By Lisa Gardner | @leesebkk
Thai Ministry of Information and Communication Technology (MICT) officials called for greater regional support in their efforts to curb ‘inappropriate’ online content Tuesday.
At a cyber-security forum held in Mongolia, officials claimed that the junta had not yet issued directives to the Ministry to crackdown on online sites critical of the coup.
“It is quite a sensitive matter that’s at stake,” said Mr. Piyakhun Nopphakhun, of the Crime Suppression Division of MICT. “Even though the military has taken over, they have not commanded us about what to do.”
Since the coup began last Thursday, the Royal Thai Army has ordered internet service providers (ISPs) to monitor online content that might lead to unrest, asked social media companies to prevent the spread of ‘provocative messages’ and barred media from presenting news critical of the junta.
Mr. Piyakhun said he believed that recent efforts by the Ministry to curb online content were not political in nature.
“This is not because of the coup, it is very normal practice,” he said. “But I agree that the coup will have some effect. They (the Royal Thai Army) will put more people into helping fight the websites.”
He acknowledged that efforts to curb online content could be seen to violate rights.
“Some people may ask about freedom of expression. I have to say that it will actually affect (this),” he said. “But at the moment we are following due process.”
MICT officials had travelled to the Mongolian regional forum with hopes of curbing perceived inefficiencies in the blocking of online content.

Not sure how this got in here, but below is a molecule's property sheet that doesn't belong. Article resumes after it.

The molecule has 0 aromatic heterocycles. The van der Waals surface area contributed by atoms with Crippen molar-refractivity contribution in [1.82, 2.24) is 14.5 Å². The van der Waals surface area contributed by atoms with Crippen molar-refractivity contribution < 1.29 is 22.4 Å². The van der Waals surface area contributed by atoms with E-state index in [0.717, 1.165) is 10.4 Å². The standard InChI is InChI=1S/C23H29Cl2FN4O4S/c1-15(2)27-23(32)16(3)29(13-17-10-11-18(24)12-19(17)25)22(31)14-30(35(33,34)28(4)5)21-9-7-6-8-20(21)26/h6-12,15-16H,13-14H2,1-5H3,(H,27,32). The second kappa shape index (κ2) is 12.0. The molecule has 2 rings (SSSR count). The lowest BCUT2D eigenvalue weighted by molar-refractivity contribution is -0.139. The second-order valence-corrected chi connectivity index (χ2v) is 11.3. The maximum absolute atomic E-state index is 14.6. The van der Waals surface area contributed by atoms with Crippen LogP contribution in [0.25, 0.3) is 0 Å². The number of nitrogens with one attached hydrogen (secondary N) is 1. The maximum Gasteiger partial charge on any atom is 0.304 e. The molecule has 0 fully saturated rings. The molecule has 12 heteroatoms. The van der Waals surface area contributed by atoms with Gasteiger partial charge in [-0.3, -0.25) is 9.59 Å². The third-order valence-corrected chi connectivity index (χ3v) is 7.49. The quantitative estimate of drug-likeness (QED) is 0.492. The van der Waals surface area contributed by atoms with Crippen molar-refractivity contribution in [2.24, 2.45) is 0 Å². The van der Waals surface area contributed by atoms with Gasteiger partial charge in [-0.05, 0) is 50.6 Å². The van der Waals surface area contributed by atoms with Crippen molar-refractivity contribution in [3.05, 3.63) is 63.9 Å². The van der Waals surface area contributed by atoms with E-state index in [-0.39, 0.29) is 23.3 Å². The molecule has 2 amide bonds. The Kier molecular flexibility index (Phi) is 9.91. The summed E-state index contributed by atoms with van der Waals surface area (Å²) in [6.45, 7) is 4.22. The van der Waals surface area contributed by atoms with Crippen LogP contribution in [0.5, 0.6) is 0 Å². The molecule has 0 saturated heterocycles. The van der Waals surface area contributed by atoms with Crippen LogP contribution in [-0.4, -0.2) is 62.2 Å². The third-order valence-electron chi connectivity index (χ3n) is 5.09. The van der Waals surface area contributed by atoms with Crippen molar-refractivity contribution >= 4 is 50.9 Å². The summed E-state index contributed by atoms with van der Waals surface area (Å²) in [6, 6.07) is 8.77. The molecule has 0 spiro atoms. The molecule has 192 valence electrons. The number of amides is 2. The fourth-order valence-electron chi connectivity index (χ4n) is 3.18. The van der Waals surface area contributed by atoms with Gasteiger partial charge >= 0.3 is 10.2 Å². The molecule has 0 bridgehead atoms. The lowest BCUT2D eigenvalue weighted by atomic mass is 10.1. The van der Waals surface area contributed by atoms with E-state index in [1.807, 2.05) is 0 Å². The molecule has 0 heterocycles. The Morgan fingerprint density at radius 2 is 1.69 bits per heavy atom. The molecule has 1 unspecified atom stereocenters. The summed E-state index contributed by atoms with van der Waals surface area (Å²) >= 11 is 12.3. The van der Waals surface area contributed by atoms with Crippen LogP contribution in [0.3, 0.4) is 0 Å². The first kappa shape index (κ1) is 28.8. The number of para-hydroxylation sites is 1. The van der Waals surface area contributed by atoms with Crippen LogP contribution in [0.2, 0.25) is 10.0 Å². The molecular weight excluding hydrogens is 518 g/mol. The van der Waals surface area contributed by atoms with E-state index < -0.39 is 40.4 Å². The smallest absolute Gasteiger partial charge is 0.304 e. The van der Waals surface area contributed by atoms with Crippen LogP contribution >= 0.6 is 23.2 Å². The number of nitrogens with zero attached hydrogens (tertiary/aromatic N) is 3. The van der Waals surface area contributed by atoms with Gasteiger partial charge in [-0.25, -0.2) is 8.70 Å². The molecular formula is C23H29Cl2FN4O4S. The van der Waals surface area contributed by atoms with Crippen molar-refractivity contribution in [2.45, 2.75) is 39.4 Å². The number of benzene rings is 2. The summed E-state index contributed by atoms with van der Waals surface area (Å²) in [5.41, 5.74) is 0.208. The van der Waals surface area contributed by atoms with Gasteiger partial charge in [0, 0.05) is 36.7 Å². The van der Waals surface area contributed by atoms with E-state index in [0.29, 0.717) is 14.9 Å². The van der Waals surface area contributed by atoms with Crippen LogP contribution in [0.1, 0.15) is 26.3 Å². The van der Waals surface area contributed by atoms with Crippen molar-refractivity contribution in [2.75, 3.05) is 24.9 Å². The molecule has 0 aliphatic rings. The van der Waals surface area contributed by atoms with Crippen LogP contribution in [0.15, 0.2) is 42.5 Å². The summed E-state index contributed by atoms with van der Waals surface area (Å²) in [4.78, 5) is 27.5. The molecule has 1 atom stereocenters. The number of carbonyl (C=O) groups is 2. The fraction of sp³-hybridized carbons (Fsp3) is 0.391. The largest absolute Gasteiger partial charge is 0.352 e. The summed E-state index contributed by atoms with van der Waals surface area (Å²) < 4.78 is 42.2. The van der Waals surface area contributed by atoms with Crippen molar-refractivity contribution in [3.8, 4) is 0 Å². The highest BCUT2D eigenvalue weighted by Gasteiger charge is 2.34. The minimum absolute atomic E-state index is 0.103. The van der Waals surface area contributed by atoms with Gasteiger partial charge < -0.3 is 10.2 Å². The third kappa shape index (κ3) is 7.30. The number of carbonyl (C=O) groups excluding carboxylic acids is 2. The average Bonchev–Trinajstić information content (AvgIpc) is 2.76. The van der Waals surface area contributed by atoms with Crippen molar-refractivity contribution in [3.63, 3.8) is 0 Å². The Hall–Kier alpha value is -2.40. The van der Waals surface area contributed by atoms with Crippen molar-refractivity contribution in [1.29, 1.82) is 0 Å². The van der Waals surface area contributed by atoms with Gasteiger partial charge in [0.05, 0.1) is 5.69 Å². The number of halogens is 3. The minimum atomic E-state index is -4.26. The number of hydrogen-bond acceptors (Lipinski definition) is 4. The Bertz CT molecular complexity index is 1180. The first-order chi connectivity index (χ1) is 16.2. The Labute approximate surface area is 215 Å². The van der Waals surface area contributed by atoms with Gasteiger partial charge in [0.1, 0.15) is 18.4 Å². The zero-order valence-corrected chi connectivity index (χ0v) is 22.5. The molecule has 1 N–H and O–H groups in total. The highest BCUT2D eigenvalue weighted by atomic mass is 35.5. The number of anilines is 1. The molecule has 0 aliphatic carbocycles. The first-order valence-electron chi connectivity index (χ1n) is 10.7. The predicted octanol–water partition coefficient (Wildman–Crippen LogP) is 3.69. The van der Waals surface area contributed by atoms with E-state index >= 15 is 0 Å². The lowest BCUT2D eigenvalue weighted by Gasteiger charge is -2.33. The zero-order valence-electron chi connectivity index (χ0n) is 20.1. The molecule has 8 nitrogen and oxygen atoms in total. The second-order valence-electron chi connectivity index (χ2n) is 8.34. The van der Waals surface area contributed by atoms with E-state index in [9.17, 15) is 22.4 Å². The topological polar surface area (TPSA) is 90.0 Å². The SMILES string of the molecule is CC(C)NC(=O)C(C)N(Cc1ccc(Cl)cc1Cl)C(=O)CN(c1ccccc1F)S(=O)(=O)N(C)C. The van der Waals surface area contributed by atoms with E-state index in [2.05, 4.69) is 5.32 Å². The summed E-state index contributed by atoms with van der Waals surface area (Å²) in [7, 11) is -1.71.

“It takes about a week to block a website,” Mr. Piyakhun explained. “One or two days to gather evidence. One or two days to get permission from MICT… One or two days to go to court. One or two days to distribute court orders to ISPs. One week is too slow.”
Mr. Piyakun outlined efforts to curtail DDoS attacks, spam, and unauthorized access to computer systems, but placed particular focus on the Ministry’s duties under section 20 of the Computer Crimes Act.
“Under Section 20, it says that if material is to disseminate computer data that may have an effect on Kingdom’s security… or contrary to peace, harmony or the good morals of the people, then ‘competent officials’ may file a petition to the court to restrain the dissemination of such computer data.”
He suggested that the Ministry hopes to move away from a paper-based system almost entirely, speeding up the blocking of online content.
“At the moment everything is on paper,” he said. “You have to print it out, present the evidence to the Ministers and the courts, and you have to present papers to the ISPs. If documents are not signed, we have to wait even longer. Computer officials have to physically travel to the courts to receive court orders.
“At the moment we are in the process of getting approval to distribute court orders to the ISPs electronically. We are going to appoint one representative ISP to distribute these court orders to the other ISPs, because that representative would know which ISPs are active.”
He acknowledged that legal questions remain. “Technically, it is going to be very easy,” he said. “But legally, is the only question. Are there any laws, regulations that allow us to do this legally? Do we really need to be present in court to present evidence?”
Mr. Piyakhun repeatedly declined to respond to questions from the press as to MICT’s role in blocking recent online anti-coup content.
“At the moment, in Thailand, we still need to educate people about how to use the internet. There are so many websites that we cannot investigate all the cases,” said Mr. Pirakhun.
“In terms of punishment, we’ll have to talk about that later,” he added.